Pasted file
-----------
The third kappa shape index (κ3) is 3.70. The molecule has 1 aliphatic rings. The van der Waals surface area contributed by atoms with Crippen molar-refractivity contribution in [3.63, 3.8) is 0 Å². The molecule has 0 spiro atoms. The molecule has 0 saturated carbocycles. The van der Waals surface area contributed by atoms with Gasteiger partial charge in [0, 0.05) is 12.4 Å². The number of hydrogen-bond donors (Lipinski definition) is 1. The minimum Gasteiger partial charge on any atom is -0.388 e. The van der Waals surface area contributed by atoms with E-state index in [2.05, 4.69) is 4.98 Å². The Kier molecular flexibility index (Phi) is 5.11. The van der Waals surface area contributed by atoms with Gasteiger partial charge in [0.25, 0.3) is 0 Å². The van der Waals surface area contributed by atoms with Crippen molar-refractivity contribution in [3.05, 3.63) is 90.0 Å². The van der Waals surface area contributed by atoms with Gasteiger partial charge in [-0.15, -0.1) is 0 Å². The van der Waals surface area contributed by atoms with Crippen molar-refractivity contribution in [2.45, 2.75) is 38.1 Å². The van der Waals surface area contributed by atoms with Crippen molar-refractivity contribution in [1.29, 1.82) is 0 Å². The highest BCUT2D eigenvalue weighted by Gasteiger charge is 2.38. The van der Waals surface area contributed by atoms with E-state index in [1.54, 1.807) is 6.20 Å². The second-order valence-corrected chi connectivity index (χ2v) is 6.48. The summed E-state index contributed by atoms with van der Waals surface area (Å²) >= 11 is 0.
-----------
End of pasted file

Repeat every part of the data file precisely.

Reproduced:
The third kappa shape index (κ3) is 3.70. The molecule has 1 aliphatic rings. The van der Waals surface area contributed by atoms with Crippen molar-refractivity contribution in [3.63, 3.8) is 0 Å². The molecule has 0 spiro atoms. The molecule has 0 saturated carbocycles. The van der Waals surface area contributed by atoms with Gasteiger partial charge in [0, 0.05) is 12.4 Å². The number of hydrogen-bond donors (Lipinski definition) is 1. The minimum Gasteiger partial charge on any atom is -0.388 e. The van der Waals surface area contributed by atoms with E-state index in [2.05, 4.69) is 4.98 Å². The Kier molecular flexibility index (Phi) is 5.11. The van der Waals surface area contributed by atoms with Gasteiger partial charge in [0.25, 0.3) is 0 Å². The van der Waals surface area contributed by atoms with Crippen molar-refractivity contribution in [3.05, 3.63) is 90.0 Å². The van der Waals surface area contributed by atoms with Gasteiger partial charge in [-0.15, -0.1) is 0 Å². The van der Waals surface area contributed by atoms with Crippen molar-refractivity contribution in [2.45, 2.75) is 38.1 Å². The van der Waals surface area contributed by atoms with Crippen molar-refractivity contribution in [1.29, 1.82) is 0 Å². The highest BCUT2D eigenvalue weighted by Gasteiger charge is 2.38. The van der Waals surface area contributed by atoms with E-state index in [1.54, 1.807) is 6.20 Å². The second-order valence-corrected chi connectivity index (χ2v) is 6.48. The summed E-state index contributed by atoms with van der Waals surface area (Å²) >= 11 is 0.